Feeds

Google Chrome beta turns on native code machine

Native Client in the chute

High performance access to file storage

With its latest Chrome beta, Google has turned on Native Client, its rather bold effort to securely run native applications inside the browser.

This means that Native Client is slated to make its official debut with Chrome 14 in September.

In a recent interview with The Register, Google vice president of engineering Linus Upson said that initially, Chrome will run only Native Client–based applications distributed through the company's Chrome Web Store. Through the store, Google will ensure that developers offer versions of their applications for both x86 and ARM, the two processor instruction sets currently supported by Native Client.

Native Client allows Chrome to execute C and C++ with security restrictions that are, according to Google, similar to what you get with JavaScript. The technology is designed to run games and certain other browser applications at speeds that exceed the capabilities of today's JavaScript.

"While the [Chrome] team has made JavaScript tremendously faster over the last two years, there's a lot of applications out there that have existing audiences that are [written in native code, such as C and C++], and there are a few that are specialized applications that need every last bit of performance the hardware can offer. Native Client is a way of addressing both those issues," Upson has told us in the past.

Google has also built a new cross-platform plug-in API known as Pepper, which can provide C and C++ bindings to the capabilities of JavaScript and HTML5, bridging the gap between Native Client and the browser proper. Pepper is already used with the Adobe Flash player that Google integrated with Chrome last year.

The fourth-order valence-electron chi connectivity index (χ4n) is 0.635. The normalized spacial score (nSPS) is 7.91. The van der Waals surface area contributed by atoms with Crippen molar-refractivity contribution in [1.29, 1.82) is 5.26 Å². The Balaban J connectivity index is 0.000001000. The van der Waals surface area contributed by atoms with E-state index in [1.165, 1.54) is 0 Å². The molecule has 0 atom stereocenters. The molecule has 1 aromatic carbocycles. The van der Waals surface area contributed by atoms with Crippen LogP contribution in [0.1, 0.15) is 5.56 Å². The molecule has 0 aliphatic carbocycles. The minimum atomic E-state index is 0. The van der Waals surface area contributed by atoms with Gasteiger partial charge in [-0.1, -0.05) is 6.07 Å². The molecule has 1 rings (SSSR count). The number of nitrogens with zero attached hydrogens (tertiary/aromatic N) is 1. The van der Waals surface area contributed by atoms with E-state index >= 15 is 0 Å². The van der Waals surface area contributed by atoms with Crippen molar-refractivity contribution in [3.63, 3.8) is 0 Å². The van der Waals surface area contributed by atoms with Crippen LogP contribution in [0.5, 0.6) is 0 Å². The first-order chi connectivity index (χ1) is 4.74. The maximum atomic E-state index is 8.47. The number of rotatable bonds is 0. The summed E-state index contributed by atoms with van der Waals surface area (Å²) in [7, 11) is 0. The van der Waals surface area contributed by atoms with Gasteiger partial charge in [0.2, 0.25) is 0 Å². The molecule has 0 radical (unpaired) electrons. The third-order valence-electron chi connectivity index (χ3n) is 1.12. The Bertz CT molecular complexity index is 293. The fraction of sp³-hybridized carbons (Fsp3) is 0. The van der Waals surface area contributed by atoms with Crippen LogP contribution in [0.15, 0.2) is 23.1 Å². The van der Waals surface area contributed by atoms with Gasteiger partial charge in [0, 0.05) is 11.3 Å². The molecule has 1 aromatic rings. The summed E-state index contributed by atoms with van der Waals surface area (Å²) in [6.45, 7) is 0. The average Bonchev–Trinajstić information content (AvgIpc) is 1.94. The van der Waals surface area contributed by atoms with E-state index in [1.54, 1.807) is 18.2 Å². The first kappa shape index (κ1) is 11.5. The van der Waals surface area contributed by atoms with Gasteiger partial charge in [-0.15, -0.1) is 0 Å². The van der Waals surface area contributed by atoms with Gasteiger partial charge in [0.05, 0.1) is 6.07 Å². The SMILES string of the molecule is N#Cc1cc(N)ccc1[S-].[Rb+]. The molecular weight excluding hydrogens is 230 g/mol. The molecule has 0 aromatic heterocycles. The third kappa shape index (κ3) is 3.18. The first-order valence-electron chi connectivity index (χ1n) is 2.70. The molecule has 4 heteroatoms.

Mozilla and Opera have both expressed reservations about Native Client, saying it undermines the web's simple, contained, cross-platform programming model. But Google is answering these criticisms with a new version of Native Client that can run across all processors. Portable Native Client – or PNaCl, pronounced "pinnacle" — compiles C, C++, and other languages into the Low Level Virtual Machine (LLVM) bitcode format, which allows for client-side translation into the client's native instruction set.

This will not be ready in time for Chrome 14, and Google indicates that the existing incarnation of PNaCl is slower that the original Native Client. But Upson told us that when released, PNaCl will offer speeds comparable to JavaScript. ®

High performance access to file storage

More from The Register

next story
Android engineer: We DIDN'T copy Apple OR follow Samsung's orders
Veep testifies for Samsung during Apple patent trial
Microsoft: Windows version you probably haven't upgraded to yet is ALREADY OBSOLETE
Pre-Update versions of Windows 8.1 will no longer support patches
OpenSSL Heartbleed: Bloody nose for open-source bleeding hearts
Bloke behind the cockup says not enough people are helping crucial crypto project
Half of Twitter's 'active users' are SILENT STALKERS
Nearly 50% have NEVER tweeted a word
Windows XP still has 27 per cent market share on its deathbed
Windows 7 making some gains on XP Death Day
Internet-of-stuff startup dumps NoSQL for ... SQL?
NoSQL taste great at first but lacks proper nutrients, says startup cloud whiz
Microsoft lobs pre-release Windows Phone 8.1 at devs who dare
App makers can load it before anyone else, but if they do they're stuck with it
US taxman blows Win XP deadline, must now spend millions on custom support
Gov't IT likened to 'a Model T with a lot of things on top of it'
prev story

Whitepapers

Mainstay ROI - Does application security pay?
In this whitepaper learn how you and your enterprise might benefit from better software security.
Five 3D headsets to be won!
We were so impressed by the Durovis Dive headset we’ve asked the company to give some away to Reg readers.
3 Big data security analytics techniques
Applying these Big Data security analytics techniques can help you make your business safer by detecting attacks early, before significant damage is done.
The benefits of software based PBX
Why you should break free from your proprietary PBX and how to leverage your existing server hardware.
Mobile application security study
Download this report to see the alarming realities regarding the sheer number of applications vulnerable to attack, as well as the most common and easily addressable vulnerability errors.